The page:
2d. Dental Insurance
Recommendation: Offer eligible employees (750 hours/year or more) the opportunity to enroll in UUA Dental Plan or a comparable plan. Pay 80% of the premium for the employee, 50% of the incremental cost of dependent coverage. The portion of the premium paid by the employer may be adjusted for less than full-time staff.
Explanation: Having dental insurance results in savings to the insured because the base fee charged by dentists is substantially lower than the fee charged to those who lack insurance. Savings in the UUA Dental Plan are further amplified if the participant uses a participating dental provider.
3. Retirement Contribution
Recommendation: Provide a minimum employer contribution of 10% to eligible employees.
Explanation: Planning and saving for a comfortable retirement is a challenge for people from all walks of life. Tens of millions of American employers and employees are greatly under-funding what will be needed for even a modest retirement income. Many ministers enter this profession in mid-life, financing their ministerial education with retirement savings, and salaries for congregational staff are often lower than similar jobs in their communities. Given our commitments to justice and fairness, and the desire to ensure a dignified retirement for all congregational employees, providing a well-designed and well-managed retirement plan is a central provision of the UUA Benefit Recommendations.
The Unitarian Universalist (UU) Organizations Retirement Plan is an IRS qualified 401(a)/401(k) defined contribution, multiple employer, church retirement plan. This means that it was established for participating employers to provide retirement contributions to all of their employees who meet the governing Plan's provision regarding eligibility-service. In addition, all employees (18 years and older), regardless of hours or length of service, can save for retirement by enrolling and authorizing their own pre-tax salary reduction contributions.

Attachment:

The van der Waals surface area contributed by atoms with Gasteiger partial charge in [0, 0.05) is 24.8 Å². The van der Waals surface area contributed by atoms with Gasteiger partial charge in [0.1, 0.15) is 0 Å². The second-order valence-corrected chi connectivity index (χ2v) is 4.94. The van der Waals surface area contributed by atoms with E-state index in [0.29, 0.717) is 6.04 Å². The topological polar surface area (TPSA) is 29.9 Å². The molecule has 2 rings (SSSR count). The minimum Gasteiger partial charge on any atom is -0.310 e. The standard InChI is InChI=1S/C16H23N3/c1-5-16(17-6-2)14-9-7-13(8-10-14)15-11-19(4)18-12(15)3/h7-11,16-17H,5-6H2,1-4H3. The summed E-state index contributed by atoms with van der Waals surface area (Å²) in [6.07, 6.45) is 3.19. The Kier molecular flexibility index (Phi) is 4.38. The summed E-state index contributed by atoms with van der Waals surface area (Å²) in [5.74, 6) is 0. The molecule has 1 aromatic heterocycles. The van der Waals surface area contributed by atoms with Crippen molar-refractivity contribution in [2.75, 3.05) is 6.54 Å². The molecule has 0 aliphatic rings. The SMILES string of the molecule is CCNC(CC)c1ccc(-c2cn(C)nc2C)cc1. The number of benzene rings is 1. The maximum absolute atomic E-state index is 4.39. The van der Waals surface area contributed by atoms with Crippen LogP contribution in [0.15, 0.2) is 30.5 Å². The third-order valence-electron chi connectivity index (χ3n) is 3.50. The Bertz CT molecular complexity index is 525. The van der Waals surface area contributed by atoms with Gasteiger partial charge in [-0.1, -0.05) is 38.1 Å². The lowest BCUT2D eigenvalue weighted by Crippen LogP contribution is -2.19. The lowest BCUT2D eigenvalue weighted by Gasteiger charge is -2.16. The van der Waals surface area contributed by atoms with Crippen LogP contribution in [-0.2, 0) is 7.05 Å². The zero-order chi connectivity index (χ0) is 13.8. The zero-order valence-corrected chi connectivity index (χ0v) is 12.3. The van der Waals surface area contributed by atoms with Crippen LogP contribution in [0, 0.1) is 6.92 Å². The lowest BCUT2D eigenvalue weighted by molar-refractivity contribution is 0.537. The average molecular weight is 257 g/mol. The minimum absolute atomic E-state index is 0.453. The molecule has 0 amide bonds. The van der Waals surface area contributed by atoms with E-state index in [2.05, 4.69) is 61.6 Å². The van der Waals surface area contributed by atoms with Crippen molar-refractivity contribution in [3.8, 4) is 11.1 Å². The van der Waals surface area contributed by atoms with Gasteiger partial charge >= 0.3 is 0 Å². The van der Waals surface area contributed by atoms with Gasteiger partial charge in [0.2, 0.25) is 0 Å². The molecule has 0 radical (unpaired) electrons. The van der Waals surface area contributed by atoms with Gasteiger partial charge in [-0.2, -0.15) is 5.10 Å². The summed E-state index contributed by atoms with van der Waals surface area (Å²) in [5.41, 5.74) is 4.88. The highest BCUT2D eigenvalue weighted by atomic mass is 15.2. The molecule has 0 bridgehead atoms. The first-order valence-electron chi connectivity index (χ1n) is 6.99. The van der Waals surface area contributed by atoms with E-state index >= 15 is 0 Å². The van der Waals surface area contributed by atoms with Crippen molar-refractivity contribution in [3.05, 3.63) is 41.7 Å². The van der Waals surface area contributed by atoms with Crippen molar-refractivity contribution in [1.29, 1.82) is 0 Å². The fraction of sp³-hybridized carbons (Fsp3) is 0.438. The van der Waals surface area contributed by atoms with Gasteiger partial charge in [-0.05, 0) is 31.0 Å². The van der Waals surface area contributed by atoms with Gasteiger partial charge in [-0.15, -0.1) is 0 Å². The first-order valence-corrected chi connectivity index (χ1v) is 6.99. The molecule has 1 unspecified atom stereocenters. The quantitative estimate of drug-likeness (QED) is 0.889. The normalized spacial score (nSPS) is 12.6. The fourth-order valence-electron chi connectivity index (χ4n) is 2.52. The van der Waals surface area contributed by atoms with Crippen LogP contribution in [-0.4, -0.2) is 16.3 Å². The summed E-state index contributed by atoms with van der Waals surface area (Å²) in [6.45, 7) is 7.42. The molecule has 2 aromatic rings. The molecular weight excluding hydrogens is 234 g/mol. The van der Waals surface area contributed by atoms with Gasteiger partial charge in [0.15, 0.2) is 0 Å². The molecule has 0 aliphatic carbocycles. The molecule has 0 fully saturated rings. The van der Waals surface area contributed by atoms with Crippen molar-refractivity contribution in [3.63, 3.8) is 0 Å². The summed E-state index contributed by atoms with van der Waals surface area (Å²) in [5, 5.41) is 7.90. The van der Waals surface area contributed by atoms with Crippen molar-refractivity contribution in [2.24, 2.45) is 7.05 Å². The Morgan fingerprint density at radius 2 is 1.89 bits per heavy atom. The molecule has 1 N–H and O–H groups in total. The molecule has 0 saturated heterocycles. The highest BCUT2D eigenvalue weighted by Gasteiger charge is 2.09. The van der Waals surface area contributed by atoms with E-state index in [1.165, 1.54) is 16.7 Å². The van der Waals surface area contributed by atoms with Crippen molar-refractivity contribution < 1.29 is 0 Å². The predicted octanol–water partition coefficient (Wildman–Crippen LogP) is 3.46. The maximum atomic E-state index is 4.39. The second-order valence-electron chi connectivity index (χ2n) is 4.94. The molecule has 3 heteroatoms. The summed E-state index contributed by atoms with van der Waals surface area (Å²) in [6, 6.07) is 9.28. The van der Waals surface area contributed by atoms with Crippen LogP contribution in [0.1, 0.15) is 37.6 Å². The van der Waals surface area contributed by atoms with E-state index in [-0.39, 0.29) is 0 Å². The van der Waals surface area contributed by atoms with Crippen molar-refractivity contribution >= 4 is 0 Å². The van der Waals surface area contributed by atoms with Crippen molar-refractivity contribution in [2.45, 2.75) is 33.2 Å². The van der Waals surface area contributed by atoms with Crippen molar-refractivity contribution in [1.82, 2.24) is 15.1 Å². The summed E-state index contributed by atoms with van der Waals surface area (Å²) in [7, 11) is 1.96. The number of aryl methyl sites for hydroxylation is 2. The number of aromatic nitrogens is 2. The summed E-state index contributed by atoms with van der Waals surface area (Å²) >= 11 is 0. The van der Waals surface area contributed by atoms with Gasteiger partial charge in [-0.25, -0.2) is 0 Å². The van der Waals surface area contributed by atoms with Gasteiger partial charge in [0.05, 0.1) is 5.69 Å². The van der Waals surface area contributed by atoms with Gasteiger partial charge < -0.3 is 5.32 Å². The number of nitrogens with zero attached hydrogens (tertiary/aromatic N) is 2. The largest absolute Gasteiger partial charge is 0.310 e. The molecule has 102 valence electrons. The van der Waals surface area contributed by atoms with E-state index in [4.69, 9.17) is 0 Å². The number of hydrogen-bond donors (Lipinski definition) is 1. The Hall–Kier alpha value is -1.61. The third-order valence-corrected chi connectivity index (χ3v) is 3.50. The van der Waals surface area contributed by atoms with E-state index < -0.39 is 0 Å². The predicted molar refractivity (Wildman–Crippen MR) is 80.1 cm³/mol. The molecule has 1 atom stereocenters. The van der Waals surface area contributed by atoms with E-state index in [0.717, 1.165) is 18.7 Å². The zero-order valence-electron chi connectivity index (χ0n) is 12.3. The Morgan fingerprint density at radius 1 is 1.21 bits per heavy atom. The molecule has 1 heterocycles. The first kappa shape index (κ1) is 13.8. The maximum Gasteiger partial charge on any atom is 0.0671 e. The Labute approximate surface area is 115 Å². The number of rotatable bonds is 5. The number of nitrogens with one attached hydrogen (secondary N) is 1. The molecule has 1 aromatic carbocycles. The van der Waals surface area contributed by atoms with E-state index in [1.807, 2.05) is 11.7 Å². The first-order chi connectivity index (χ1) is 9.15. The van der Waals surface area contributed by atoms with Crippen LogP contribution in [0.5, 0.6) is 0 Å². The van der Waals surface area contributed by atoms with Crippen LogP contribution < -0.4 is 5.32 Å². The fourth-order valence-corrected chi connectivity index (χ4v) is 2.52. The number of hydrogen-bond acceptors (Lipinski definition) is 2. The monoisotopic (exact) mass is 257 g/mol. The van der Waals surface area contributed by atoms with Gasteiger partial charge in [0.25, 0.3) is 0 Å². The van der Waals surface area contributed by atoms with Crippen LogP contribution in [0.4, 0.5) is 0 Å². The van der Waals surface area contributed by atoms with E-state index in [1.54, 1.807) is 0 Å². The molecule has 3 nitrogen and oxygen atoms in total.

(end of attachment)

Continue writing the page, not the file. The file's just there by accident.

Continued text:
When ministers' retirement contributions are in their denominationally-sponsored plan then, subject to IRS rules, a portion of their distributions from that denominational plan may qualify for tax-exempt treatment.
Special note: Retirement plans, including the UU Organizations Retirement Plan, contain detailed rules and specific eligibility criteria. See our Benefits Administration Checklist (Word) (PDF), as well as the Benefits Tune-up Workbook.
Recommendation: Provide one month of paid vacation as a minimum to exempt staff and vacation commensurate with prevailing local standards to other employees.
Explanation: Congregational staff members deserve to take time away from work without having to sacrifice pay.
5. Professional Development/Continuing Education Time
Recommendation: Provide adequate time for continuing education for all staff. For professional staff, this includes study leave and sabbatical leave.
- Study leave: Time away each year for staff to enhance their skills and renew their spirits. One month per year is recommended for professional staff.
- Sabbatical leave: Accrue one month of sabbatical leave for each year or service. Generally accrues on a four- to seven-year cycle.
Explanation: Congregational staff are leaders, modelers, and tone-setters for their congregations. Well-equipped, spirit-filled staff provide consistent, skilled, accountable leadership. This in turn builds capacity and ownership among the laity, enabling congregations to thrive.
The world of professional religious leadership is complex and ever-changing as religious life shifts in society, congregational needs evolve, innovations are tried and shared, and new best practices emerge. To serve competently, confidently, and faithfully, staff must be intentional about their professional growth and should receive support and encouragement from their congregations for their ongoing formation. In addition to strengthening the ministries of the congregation, regular professional development averts burnout, amplifies professionalism, and reinforces collegial relationships through shared learning.
6. Professional Expenses
Recommendation: For ministers, provide the greater of $8,000, prorated for part-time, OR 10% of salary + housing. For professional administrative and program staff, provide the greater of $5,000, prorated for part-time, OR 10% of salary. For others, appropriate funding of continuing education and business expenses.
Explanation: See explanation under 5. Professional Development.
Resources: Professional Expense Allowances(LeaderLab article)
7. Personnel Policies and Practices
Recommendation: A designated role or group should be responsible for understanding and implementing UUA Compensation Standards, along with developing and maintaining written personnel policies covering employment basics such as new employee onboarding, job descriptions, and performance expectations.
Explanation: Like other employers, congregations will benefit from having personnel policies in writing so that staff are treated equitably and to avoid ad-hoc decisions or actions that could lead to allegations of favoritism or discrimination.